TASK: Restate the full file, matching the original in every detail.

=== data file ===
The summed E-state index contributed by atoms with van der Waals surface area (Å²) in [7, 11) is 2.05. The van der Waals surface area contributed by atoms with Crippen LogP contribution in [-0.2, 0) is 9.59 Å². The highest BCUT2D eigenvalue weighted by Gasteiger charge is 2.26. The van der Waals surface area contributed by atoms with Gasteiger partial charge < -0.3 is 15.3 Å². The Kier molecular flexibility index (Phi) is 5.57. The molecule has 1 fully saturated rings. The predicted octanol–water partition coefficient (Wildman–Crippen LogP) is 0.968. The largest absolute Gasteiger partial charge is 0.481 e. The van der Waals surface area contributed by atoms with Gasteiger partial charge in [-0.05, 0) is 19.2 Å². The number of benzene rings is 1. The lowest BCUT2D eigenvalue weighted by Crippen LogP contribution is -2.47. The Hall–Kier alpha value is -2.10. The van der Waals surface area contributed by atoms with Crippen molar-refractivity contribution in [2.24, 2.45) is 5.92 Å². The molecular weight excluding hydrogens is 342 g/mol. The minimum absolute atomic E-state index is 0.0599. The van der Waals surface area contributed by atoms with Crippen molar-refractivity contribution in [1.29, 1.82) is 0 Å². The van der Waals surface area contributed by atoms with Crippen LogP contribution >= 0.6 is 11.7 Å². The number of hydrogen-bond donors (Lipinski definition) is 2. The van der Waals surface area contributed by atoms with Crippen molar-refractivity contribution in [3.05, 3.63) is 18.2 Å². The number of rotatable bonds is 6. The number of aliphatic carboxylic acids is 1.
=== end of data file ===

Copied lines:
The summed E-state index contributed by atoms with van der Waals surface area (Å²) in [7, 11) is 2.05. The van der Waals surface area contributed by atoms with Crippen LogP contribution in [-0.2, 0) is 9.59 Å². The highest BCUT2D eigenvalue weighted by Gasteiger charge is 2.26. The van der Waals surface area contributed by atoms with Gasteiger partial charge < -0.3 is 15.3 Å². The Kier molecular flexibility index (Phi) is 5.57. The molecule has 1 fully saturated rings. The predicted octanol–water partition coefficient (Wildman–Crippen LogP) is 0.968. The largest absolute Gasteiger partial charge is 0.481 e. The van der Waals surface area contributed by atoms with Gasteiger partial charge in [-0.05, 0) is 19.2 Å². The number of benzene rings is 1. The lowest BCUT2D eigenvalue weighted by Crippen LogP contribution is -2.47. The Hall–Kier alpha value is -2.10. The van der Waals surface area contributed by atoms with Crippen molar-refractivity contribution in [2.24, 2.45) is 5.92 Å². The molecular weight excluding hydrogens is 342 g/mol. The minimum absolute atomic E-state index is 0.0599. The van der Waals surface area contributed by atoms with Crippen molar-refractivity contribution in [1.29, 1.82) is 0 Å². The van der Waals surface area contributed by atoms with Crippen LogP contribution >= 0.6 is 11.7 Å². The number of hydrogen-bond donors (Lipinski definition) is 2. The van der Waals surface area contributed by atoms with Crippen molar-refractivity contribution in [3.05, 3.63) is 18.2 Å². The number of rotatable bonds is 6. The number of aliphatic carboxylic acids is 1.